When I coached lacrosse, I spent untold hours focused on positioning. Where to put your feet, your butt, your hands. How to make sure that when the other team attacked, we were prepared to expel that offensive outburst with a team focused on doing the little things right. Which means, not only does the person in direct contact with the ball have to have the feet, hands, and head in the right place but the entire team has to have that as well. And the communication to each other has to be loud, succinct and clear. You didn’t have seconds to let your teammates know about changes to your position + plan. You had fractions of seconds.
I feel there are some parallels with the positioning of companies that makes a lot of sense when you think about it in sports terms. There is reason to believe that the practice of positioning will allow you to be ready to repel the offense that will attack your business. And with time spent crafting your most advantageous position, you can limit the amount of damage even a good attack can bring.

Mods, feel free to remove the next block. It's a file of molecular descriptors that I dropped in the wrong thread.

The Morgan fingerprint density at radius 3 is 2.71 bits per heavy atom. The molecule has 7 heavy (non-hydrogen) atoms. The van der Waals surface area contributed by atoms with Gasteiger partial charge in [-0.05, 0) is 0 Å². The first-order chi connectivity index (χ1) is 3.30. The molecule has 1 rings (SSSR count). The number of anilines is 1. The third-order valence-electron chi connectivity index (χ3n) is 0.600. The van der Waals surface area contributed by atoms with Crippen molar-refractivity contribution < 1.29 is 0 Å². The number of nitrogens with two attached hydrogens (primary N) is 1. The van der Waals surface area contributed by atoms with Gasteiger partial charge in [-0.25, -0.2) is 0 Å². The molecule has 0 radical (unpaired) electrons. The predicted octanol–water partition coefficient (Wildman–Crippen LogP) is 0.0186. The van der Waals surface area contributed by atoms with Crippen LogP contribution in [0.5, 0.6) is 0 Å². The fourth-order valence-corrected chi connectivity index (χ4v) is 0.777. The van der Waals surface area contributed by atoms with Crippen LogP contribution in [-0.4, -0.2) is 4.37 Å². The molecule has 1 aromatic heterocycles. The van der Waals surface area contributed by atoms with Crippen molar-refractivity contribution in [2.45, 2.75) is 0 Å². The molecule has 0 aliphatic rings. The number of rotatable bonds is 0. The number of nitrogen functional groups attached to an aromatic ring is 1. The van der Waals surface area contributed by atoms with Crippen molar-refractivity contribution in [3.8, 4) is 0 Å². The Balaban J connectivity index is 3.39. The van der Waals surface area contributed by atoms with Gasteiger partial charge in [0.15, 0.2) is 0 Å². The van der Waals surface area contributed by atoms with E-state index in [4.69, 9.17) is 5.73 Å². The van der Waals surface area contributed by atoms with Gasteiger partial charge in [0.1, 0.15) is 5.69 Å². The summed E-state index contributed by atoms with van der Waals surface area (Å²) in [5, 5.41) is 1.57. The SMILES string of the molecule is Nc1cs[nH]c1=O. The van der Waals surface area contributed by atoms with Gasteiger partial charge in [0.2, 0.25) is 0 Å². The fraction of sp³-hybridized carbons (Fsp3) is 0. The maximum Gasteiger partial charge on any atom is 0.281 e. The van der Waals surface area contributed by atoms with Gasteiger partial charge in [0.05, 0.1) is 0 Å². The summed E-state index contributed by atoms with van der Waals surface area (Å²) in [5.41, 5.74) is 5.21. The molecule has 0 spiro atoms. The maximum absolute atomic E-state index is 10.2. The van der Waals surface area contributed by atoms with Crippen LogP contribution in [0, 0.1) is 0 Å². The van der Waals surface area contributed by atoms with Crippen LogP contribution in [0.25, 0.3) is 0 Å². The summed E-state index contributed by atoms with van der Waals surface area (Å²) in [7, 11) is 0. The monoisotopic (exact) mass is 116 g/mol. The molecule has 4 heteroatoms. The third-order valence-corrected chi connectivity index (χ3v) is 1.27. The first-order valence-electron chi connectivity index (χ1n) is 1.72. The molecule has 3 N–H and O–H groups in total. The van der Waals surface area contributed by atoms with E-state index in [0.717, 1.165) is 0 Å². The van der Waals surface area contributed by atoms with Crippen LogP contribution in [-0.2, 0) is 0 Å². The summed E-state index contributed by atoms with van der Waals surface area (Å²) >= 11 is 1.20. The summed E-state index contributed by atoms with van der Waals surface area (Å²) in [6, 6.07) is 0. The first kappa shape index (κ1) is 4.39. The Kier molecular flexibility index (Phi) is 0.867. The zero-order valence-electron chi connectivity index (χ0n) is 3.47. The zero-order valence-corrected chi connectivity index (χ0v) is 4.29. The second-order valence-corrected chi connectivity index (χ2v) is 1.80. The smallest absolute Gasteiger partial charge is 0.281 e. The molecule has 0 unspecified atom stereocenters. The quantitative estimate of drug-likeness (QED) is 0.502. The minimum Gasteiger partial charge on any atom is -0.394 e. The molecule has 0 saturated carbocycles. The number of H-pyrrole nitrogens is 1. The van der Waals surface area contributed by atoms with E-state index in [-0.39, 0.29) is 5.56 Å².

If the company that you are building, or the company that you have built is any good, people are going to copy, bump and bristle around you. This is where active positioning and active communication comes in to play. Do you have in place the capabilities to pivot on a threat from any side? How long does it take to make decisions in the executive boardroom? And are the people in that boardroom hearing what the rest of the team are saying?
I recently read the book The Hard Thing About Hard Things by Ben Horowitz. This thing was delightful, as he talked about the pivot from Loudcloud to Opsware and the decision-making process. The positioning of what he felt was a company that he didn’t think would last another three weeks to one that sold a little while later for $1.6b. It wasn’t easy. But the key to that success was the ability to position the product quickly and confidently. Because he had open communication with everyone from the boardroom on down. And constant adjustment from a positioning standpoint, to meet the demands of the dot com bursting bubble to become one of the most successful companies of that era.